Last week, Yale University's prestigious Skull and Bones society inducted its first women members in its 159-year history, prompting graduates to shut down the club and drawing national media attention.
The incident sent shock waves travelling up I-95 to Cambridge, causing many at Harvard to ask whether its nine all-male final clubs would be the next to go coed.
Members contacted this week seemed determined to stop the momentum begun by the Skull and Bones episode. Many said that if the exclusive clubs, which have no official ties to the University, do decide to admit women, it won't be anytime soon.
Speaking on condition of anonymity, members said that the Skull and Bones decision had been the subject of some discussion at the clubs, but that no formal motions had been made to select women as potential members.
"There's no formal movement," to make women members of any of the clubs, one member said. "Not yet. But who knows?"
He added, though, that he would not be surprised if some club members would support a move to admit women, arguing that clubbies are more progressive then they are popularly given credit for.
"We're not a bunch of stodgy young kids sitting around saying we won't let women in," he said. "It's not a matter of being reactionary, knee-jerk people."
Contrary to popular belief, the member said, "People in final clubs actually think."
The member said that tradition and atmosphere of the clubs make admitting women to the clubs a complicated issue.
"It would change the clubs dramatically," he said.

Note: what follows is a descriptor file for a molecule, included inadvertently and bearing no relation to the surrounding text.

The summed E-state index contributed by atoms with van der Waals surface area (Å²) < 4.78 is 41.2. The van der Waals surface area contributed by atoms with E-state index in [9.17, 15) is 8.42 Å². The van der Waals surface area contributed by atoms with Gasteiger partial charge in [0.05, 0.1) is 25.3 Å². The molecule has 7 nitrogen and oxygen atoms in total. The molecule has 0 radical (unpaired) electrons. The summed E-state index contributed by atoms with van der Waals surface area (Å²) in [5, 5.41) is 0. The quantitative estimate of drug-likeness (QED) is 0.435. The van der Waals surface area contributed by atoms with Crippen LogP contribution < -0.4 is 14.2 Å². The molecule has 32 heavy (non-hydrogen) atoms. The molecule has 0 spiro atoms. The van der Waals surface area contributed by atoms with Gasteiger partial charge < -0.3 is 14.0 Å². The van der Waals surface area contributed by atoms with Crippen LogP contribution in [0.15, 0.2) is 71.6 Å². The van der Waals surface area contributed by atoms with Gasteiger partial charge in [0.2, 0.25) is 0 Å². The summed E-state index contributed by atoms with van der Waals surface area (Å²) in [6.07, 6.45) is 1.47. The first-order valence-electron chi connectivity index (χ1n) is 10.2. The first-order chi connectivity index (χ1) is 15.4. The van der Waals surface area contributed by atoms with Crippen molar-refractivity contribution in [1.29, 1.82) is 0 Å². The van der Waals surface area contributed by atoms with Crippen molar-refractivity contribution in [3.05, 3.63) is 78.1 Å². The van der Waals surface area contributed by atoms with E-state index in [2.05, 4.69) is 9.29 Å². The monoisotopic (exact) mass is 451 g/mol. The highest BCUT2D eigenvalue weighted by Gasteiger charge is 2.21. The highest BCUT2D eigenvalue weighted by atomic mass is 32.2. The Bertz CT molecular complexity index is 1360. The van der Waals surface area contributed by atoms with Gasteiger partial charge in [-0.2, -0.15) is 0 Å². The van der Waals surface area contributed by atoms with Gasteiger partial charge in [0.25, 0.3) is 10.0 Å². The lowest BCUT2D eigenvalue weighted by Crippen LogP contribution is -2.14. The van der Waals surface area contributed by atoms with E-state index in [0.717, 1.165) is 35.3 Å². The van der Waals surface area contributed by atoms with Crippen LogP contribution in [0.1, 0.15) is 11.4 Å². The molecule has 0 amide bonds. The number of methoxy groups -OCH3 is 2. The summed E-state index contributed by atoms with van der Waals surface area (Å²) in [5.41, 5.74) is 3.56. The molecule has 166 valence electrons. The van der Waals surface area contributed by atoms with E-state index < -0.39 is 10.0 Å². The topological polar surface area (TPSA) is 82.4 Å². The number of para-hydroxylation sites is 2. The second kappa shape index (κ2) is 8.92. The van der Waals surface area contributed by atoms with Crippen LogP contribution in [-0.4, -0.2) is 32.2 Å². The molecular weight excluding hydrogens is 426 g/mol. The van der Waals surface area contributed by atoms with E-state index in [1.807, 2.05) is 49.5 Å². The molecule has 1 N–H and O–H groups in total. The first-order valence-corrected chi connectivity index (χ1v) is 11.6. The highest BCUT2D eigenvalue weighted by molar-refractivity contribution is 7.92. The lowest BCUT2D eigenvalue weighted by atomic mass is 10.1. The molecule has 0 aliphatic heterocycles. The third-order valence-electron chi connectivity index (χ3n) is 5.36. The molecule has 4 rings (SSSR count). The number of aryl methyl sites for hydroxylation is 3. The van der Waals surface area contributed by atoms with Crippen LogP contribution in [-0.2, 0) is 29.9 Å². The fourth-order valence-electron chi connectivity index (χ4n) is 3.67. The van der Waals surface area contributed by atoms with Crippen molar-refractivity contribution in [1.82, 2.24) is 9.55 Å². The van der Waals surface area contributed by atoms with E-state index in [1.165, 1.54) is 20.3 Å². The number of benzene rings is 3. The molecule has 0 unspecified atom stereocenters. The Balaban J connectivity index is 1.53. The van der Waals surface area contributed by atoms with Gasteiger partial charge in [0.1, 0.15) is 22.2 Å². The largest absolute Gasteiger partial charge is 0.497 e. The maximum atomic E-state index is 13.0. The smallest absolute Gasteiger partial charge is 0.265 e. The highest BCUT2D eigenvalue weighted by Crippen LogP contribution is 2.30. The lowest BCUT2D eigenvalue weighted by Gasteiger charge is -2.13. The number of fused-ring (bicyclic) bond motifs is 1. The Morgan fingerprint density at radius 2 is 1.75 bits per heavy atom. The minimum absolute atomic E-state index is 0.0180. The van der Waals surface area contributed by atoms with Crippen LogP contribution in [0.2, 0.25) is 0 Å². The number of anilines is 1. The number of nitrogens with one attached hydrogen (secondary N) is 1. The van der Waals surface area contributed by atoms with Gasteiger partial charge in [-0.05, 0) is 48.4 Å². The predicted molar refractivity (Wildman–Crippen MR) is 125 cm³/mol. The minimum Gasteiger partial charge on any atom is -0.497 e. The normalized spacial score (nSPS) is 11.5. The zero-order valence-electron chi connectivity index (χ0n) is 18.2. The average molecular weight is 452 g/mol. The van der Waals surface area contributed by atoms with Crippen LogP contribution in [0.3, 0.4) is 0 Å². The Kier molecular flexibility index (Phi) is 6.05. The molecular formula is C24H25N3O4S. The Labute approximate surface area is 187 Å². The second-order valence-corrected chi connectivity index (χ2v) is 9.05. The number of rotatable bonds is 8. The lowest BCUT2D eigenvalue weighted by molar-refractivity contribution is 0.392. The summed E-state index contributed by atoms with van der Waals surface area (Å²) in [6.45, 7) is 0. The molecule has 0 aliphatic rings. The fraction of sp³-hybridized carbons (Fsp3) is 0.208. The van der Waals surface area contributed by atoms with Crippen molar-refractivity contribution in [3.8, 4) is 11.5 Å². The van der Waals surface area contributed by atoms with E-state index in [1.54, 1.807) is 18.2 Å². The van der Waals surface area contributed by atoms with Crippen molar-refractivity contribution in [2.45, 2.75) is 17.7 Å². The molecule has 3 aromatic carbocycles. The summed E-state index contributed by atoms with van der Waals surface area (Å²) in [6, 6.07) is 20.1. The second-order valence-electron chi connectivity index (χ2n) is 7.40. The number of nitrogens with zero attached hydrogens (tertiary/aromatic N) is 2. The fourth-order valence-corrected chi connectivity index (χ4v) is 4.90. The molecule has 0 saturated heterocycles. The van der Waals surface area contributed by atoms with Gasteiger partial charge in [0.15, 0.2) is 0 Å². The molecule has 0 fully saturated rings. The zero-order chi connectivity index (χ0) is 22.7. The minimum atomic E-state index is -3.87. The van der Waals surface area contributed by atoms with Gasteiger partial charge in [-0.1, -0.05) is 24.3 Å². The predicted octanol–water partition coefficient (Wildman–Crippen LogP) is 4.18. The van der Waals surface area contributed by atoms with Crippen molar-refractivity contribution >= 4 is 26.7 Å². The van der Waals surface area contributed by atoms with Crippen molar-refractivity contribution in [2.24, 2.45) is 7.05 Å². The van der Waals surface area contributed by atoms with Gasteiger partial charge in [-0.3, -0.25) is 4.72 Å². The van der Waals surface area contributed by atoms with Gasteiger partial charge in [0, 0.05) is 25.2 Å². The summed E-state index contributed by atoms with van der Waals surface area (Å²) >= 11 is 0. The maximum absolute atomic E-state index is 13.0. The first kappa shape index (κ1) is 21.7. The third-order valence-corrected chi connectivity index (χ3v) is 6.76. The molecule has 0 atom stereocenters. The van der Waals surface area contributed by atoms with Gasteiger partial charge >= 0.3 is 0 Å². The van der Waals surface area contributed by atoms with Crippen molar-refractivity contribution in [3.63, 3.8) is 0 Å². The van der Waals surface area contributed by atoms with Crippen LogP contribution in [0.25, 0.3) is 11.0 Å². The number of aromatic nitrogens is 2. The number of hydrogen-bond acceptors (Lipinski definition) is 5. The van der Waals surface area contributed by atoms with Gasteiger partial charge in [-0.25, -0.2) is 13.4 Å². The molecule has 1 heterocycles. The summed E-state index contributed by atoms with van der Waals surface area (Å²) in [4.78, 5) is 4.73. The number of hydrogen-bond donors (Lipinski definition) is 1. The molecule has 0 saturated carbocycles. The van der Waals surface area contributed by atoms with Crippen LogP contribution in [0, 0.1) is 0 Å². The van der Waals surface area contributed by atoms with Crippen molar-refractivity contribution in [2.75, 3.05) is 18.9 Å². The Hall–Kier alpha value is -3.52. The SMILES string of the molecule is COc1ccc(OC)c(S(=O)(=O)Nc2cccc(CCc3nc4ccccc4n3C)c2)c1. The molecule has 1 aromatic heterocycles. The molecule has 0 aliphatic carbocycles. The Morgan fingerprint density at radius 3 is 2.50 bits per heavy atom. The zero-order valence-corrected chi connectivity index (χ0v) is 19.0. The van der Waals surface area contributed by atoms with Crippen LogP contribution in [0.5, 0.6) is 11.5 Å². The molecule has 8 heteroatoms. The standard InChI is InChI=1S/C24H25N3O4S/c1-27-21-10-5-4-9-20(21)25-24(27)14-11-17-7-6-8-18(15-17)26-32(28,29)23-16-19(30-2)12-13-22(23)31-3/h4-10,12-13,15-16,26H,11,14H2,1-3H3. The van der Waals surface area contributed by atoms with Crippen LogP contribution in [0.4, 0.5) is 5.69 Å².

Traditionalist graduate boards are yet another barrier to admitting women to the clubs. The alumni generally have control over the clubhouses, and so have the final word on any major policy questions. Needless to say, the alumni tend to be a bit less progressive than their progeny.
At Yale, this generation gap has been taken to an extreme. There, members of the graduate governing board locked current members out of their New Haven "tomb" headquarters in response to the undergraduates' move to admit women to the Skull and Bones club.
At Harvard, undergraduate members of the Phoenix Club reportedly voted to admit women in the spring of 1989, but pressure from the graduate board led the club to reject the idea of going coed.
All-male clubs have come under increasing fire in recent years. At Princeton, a lawsuit forced the remaining all-male eating clubs to admit women. Three U.S. Senators who are alumni of the Yale Skull and Bones club have called for co-education at that club. Presidential candidates and federal judicial nominees routinely resign from all-male clubs.
In 1984, Harvard University cut all official ties to the clubs, including heat and telephone service, citing discrimination against women. The Radcliffe Union of Students has put action against final clubs near the top of its agenda. And in response to media reports of his connections to Harvard's all-male Pi Eta Speakers Club (not a final club), State Treasurer Joseph D. Malone '78 severed his ties with that club this week.